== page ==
March 1, 2024

Ugandan scientists build low-cost air quality monitoring system


The device of air quality monitoring system designed by AirQo is seen at Makerere University in Kampala, Uganda, on May 31, 2022. HAJARAH NALWADDA/XINHUA PHOTO

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In a tiny workshop at Uganda’s top university, Makerere University, tech-savvy youths develop a low cost air quality monitoring system that experts say will influence decision-making regarding the increasing air pollution in the east African country.

According to the 2021 World Air Quality Report, Uganda’s capital Kampala was ranked among the most polluted cities, with pollution levels exceeding World Health Organization (WHO) cutoffs 5 to 7 times.

Key drivers of air pollution in Kampala, according to environmentalists, are unpaved roads, domestic solid biomass energy uses, exhaust and non-exhaust emissions from vehicles, industrial emissions, and open burning of solid waste.

This exposure to hazardous air pollution has health related threats. According to WHO, about 7 million people die of air pollution every year; 4.2 million die from outdoor air pollution and about 3.8 million from indoor air pollution. According to Global burden of disease studies, air pollution ranks second driver of death. In Uganda alone, over 26,000 deaths are attributed to air pollution alone annually.

With the new innovation of a low cost air quality monitoring system, experts say the real-time data would be used to influence decisions at a personal, local council and at country level regarding policies to be enacted to reduce air pollution.

The system is designed by AirQo, a software company bringing together 15 scientists at the university. It has two components, the hardware and software. The hardware has a palm size metallic box, with air sensors attached. The box is fixed at a desired place, from where it sends data to the cloud through the internet.

The box is connected to the grid in order for it to run and according to Marvin Banda, a systems developer at AirQo, there are plans to connect the boxes to a solar system especially in areas that are not connected to the national power grid.

Banda told Xinhua that the data collected by the device is uploaded onto a cloud system from which a consumer can download real time air quality data of a place of choice using the AirQo application.

“The application can also advise accordingly, for example, if the air quality in a given area is not good, and you have children who are athematic, the application will advise that children stay indoors until the hazardous air is not anymore,” Banda said.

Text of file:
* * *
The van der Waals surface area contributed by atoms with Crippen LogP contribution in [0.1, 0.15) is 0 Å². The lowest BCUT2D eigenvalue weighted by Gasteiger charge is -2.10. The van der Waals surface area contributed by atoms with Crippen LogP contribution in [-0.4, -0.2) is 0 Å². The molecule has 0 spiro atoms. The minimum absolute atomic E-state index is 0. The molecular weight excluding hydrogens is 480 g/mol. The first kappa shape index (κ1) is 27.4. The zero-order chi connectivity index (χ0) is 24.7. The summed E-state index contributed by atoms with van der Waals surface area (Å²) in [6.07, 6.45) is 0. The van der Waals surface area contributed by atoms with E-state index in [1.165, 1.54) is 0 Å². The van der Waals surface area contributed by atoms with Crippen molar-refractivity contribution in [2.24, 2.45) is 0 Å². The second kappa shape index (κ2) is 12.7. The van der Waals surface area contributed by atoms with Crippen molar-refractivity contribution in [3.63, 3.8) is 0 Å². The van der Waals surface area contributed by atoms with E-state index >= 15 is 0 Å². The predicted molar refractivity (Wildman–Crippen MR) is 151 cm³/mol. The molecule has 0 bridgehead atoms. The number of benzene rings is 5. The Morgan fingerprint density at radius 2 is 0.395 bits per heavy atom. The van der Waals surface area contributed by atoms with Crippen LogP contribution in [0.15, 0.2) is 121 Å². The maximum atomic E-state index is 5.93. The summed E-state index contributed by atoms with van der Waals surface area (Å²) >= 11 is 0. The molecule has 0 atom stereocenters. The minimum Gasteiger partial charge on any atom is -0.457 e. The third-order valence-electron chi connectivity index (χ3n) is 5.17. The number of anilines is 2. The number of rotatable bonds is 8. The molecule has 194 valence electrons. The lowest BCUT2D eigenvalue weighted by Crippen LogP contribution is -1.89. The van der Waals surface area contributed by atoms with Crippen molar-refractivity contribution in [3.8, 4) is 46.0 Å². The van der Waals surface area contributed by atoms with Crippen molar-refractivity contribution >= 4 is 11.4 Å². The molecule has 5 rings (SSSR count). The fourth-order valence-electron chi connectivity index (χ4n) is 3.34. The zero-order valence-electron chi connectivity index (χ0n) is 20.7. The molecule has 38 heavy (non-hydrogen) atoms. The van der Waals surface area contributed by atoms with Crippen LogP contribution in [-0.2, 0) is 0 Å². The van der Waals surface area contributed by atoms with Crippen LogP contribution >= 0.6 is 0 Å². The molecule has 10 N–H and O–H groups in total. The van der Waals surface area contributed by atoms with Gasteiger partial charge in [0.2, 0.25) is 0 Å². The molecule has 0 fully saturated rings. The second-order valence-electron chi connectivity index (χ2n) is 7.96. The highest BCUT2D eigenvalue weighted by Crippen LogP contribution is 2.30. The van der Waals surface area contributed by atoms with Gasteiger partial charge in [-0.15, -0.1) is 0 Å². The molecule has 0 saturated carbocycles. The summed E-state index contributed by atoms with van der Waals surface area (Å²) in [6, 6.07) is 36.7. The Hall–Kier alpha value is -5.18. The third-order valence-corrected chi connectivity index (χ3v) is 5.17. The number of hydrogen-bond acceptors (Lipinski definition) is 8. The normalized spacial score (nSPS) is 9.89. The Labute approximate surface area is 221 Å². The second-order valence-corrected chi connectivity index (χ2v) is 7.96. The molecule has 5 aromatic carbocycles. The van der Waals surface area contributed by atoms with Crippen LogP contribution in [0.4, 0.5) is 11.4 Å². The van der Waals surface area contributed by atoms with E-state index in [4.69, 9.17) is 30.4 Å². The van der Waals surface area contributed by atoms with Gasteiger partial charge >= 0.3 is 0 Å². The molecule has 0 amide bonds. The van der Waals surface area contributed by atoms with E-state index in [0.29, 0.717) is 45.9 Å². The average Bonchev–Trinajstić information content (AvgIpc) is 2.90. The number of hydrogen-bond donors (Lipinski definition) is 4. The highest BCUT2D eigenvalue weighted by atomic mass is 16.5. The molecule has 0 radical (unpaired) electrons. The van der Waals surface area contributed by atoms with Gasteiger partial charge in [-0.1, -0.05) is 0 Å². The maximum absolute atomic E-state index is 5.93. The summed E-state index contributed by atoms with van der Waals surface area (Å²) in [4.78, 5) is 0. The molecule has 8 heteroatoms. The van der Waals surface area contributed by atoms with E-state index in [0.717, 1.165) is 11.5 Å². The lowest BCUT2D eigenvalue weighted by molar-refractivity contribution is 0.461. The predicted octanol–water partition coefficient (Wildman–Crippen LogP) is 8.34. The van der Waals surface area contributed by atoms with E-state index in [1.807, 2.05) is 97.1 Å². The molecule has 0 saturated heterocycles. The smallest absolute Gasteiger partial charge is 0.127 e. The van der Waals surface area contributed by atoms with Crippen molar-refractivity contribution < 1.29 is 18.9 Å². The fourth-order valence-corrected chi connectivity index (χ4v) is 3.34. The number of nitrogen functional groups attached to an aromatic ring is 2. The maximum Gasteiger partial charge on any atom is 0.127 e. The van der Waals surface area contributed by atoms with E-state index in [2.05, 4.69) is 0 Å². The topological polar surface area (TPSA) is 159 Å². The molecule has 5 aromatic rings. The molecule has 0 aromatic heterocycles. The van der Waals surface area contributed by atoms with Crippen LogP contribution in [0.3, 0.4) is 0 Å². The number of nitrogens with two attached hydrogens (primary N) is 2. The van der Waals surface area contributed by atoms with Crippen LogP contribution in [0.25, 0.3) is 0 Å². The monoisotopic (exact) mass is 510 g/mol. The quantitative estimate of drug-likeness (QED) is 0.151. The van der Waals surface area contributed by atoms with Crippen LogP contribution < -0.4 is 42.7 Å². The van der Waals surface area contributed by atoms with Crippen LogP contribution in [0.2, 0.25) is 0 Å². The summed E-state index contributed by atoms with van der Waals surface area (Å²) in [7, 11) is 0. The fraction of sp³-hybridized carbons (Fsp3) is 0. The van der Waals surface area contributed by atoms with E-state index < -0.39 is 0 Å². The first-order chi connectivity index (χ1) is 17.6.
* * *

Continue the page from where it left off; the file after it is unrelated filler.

Authorities can also use the air quality information to make informed decisions regarding control of air pollution, according to Banda.

Authorities, for instance in the capital Kampala, have been trained on how to analyze, interpret and understand air quality data thereby taking informed policies and actions, according to AirQo.

Banda said the hardware system has been built to withstand Africa’s harsh weather conditions and therefore the device can be deployed anywhere.

AirQo has so far installed 120 monitors across the country with the support of partners and the local authorities.

In the capital Kampala, according to KCCA, an additional 30 monitors are going to be deployed to improve monitoring in areas where monitoring is non-existent. Infrastructure is also going to be deployed to monitor parameters not supported by the existing monitoring.

Banda said although AirQo has not gone commercial, the locally developed monitoring system is about eight times less costly than the imported one.

He said through support from partners, there are plans to expand the monitoring system to other parts of Africa, with the Kenyan capital Nairobi being the first.

Besides using smart air quality monitors to quantify the magnitude and scale of air pollution across the country, authorities in Uganda carryout outreaches to educate the public on the effects of pollution and how they can help to protect the environment.

SOURCE: Xinhua


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